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Ireland at the 2019 Rugby World Cup

Tierney: We Have To Take It On The Chin And Look Forward

Tierney: We Have To Take It On The Chin And Look Forward

Tom Tierney admitted that the Ireland dressing room was ‘heartbroken’ in UCD last night after the home side saw their Women’s Rugby World Cup title dreams dashed by a 21-5 defeat to France.

Ireland will face Australia – for the second time at this World Cup – in a 5th-8th place play-off at Kingspan Stadium next Tuesday (kick-off 2pm), but it was a frustrating finish to the pool stages for Tom Tierney’s charges who leaked three first half tries to the French.

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Tierney said that the squad, led superbly well again by all-action flanker Claire Molloy, will have to move on quickly from last night’s disappointing result, acknowledging that they ‘have to take it on the chin and look forward’.

“Obviously we’re heartbroken. The girls gave it absolutely everything. It wasn’t meant to be tonight for whatever reason. We’ll have to have a look at that, and we’ve got the play-offs to get ready for up in Belfast,” he said at the post-match press conference in Belfield.

“We didn’t want to be in (the 5th-8th play-offs), but that’s unfortunately the way things are. We have to accept that now, we have to move on. The girls, they’re heartbroken inside. The whole management were heartbroken inside, but we have to take it on the chin tonight, we have to take it on the chin tomorrow, and then we have to look forward. I suppose that’s the beauty of sport, but it’s not going to be easy for the next couple of days.”

France had put a combined 20 tries and 120 points on Japan and Australia in the opening two rounds, and they really hit the ground running against Ireland with early seven-pointers from Romane Ménager and Caroline Ladagnous – two of the real stars of the Dublin pool stages with nine tries between them.

Tierney was not surprised that the buoyant French side enjoyed such an explosive start to the winner-takes-tall encounter – they were 14 points up by the end of the first quarter – and praised his players from holding les Bleues to 21 points during the Pool C decider.

“We knew they were going to come at us in the first 20 minutes. I think I flagged it yesterday in the media briefing. It was a typical way France come at you. We tried our best. Unfortunately in that first half, we just didn’t have the ball, and France were very, very clinical. They showed what a good team they are.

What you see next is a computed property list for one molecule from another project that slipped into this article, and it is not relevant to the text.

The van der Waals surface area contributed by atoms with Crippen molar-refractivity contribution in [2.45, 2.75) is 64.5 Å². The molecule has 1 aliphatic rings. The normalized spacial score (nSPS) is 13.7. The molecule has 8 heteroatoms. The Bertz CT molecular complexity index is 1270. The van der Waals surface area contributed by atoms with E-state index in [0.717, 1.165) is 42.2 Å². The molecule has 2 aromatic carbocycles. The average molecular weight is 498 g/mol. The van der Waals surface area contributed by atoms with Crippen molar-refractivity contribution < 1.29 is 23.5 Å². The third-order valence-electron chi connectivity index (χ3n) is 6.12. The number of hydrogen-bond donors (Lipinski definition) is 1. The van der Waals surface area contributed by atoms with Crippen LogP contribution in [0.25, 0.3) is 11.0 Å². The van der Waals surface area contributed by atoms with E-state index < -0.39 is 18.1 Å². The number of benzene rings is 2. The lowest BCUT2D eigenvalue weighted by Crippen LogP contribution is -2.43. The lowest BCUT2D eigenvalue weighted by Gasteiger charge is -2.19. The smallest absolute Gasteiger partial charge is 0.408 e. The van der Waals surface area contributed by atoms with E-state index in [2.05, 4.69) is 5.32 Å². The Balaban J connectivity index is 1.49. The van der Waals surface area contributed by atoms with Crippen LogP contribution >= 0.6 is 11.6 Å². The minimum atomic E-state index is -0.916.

“We were under pressure in that first half. To keep it to 21 points over the course of the 80 minutes is a great credit due to the girls – how they stuck together and how they kept going. Those 21 points in that first half, and the way that first 20 minutes went, obviously defined the game.”

Ireland had come from two tries down against Japan last Sunday and they had an even bigger challenge to overcome when they kicked off the second half against the French. Tierney felt the opening 10 minutes after the restart were always going to be crucial. Admittedly, he was frustrated that his charges could not get an early score to turn the game around.

“At half-time we said that we needed to have a big first 10 minutes in that second half. With a yellow card (to France’s Lénaig Corson), when we did get territory, when we did put them under pressure in their 22, we did have a chance in that first 10 minutes. It’s very, very frustrating.

“We don’t plan these things, we don’t plan to go out and make mistakes, we don’t plan to go out and have knock-ons or have poor discipline at the breakdown. Unfortunately that’s the way it goes sometimes, but we did have a couple of opportunities in that first 10 minutes of that second half. We had all the territory, but unfortunately we just couldn’t get over the line.

“We’ll try and rectify those areas again, but we had a couple of opportunities, critical moments in a match. The flow of pressure was gone back to us, but we couldn’t capitalise. Once that happened, then the second half just kind of petered out a small bit, and France were on top defensively,” added the Limerick man.